Although a silver city there is little mining done now, but all the sliver craftsmen live around Taxco. The town is full of silver shops selling all the same things!!! One is not allowed to photograph the shops - because the Chinese will copy the designs!
The main square is called the Zocalo, and every evening street theatre was staged in the bandstand.
It was getting near to Holy week, so all sorts  of preparations were being made.
A carpet of flowers and sawdust in one church.
A huge firework display was being prepared in another.
The activities were in the evening so we decided to take a  bus to explore the countryside.
In one village we came across a church so old we thought it was going to fall down!
Inside was a very good selection of Marias.
And an ancient lady guarding them.
Further along the highway we came across a large town - not very interesting as a place but we were shocked to see this chap for sale.
In a side street we discovered for sale all the things to make a saddle. From:
the wooden base.
to the felt to pad it out,
and the leather to make the bridle.
If you didn't want to make it yourself these were available for 200 Euros!
The stiching on the side of the saddle was very beautiful.
Horse shoes were also available - any size!
On the way home we met a donkey and its baby.
The baby was really cute and just loved being photographed.

Returning to see how the festivity preparations were going on, we came across a cake shop that we thought our Grandchildren would enjoy!
This cake for Millie.
this one for George.
Flowers were being arranged in one church, by the men!
Magnificent they were!
Mary, was very sad, and very beautiful.
A podium was being prepared for her.
The other church we were watching was, in many ways more interesting. The old convent church is very sacred to the indigenous people. They come once a year on this day to offer flowers, pray and spend the night in the church,but most importantly to ask Jesus to come to their village.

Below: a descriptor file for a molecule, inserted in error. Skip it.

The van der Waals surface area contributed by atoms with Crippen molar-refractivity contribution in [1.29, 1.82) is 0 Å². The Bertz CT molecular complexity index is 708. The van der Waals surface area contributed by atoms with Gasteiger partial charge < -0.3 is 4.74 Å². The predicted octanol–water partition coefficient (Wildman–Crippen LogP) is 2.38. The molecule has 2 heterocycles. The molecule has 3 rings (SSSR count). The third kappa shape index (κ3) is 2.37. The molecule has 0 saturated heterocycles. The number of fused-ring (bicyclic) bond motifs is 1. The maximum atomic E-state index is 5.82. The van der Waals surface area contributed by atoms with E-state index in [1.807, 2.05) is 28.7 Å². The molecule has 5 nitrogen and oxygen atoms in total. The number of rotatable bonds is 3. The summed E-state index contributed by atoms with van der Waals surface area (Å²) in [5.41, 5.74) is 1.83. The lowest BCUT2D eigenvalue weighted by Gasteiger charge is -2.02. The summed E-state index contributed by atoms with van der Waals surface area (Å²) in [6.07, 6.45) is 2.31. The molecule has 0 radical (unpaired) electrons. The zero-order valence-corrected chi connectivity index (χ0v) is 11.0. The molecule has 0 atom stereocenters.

They arrived early to claim their sleeping spot.

After offering flowers 
and bought candles.
There were pretty lethal looking self flagellation instruments on sale.
Outside the tower of fireworks was making progress.
During the afternoon there was a storm, so they had to take the tower down and when we arrived at 9.00pm they were just starting to put it up again! It was interesting to watch them building the tower  adding wheel by wheel, tying them together with string. They hoisted up the rickety tower with a winch. We watched as we ate dinner! It was a very precarious operation - we wondered what the safety people in the UK would say!
Eventually all was ready and the fuse was lit. There were a few anxious moments, the fuses were obviously damp, but the wheel eventually lit.
A series of Catherine wheels whizzed around one after the other.
However higher up the tower there was a problem and one of the firework personel shinned up the tower to light it again! We held our breath!
It was magnificent when it lit.
The next day we went down to the church - pretty early. Like Spain, after the Fallas all had been cleared away and people were waiting to be taken home.
We thought it odd that they were taking their flowers with them!
We had to pack up too - the bus was taking us back to Mexico City, our final stop before returning back to Europe.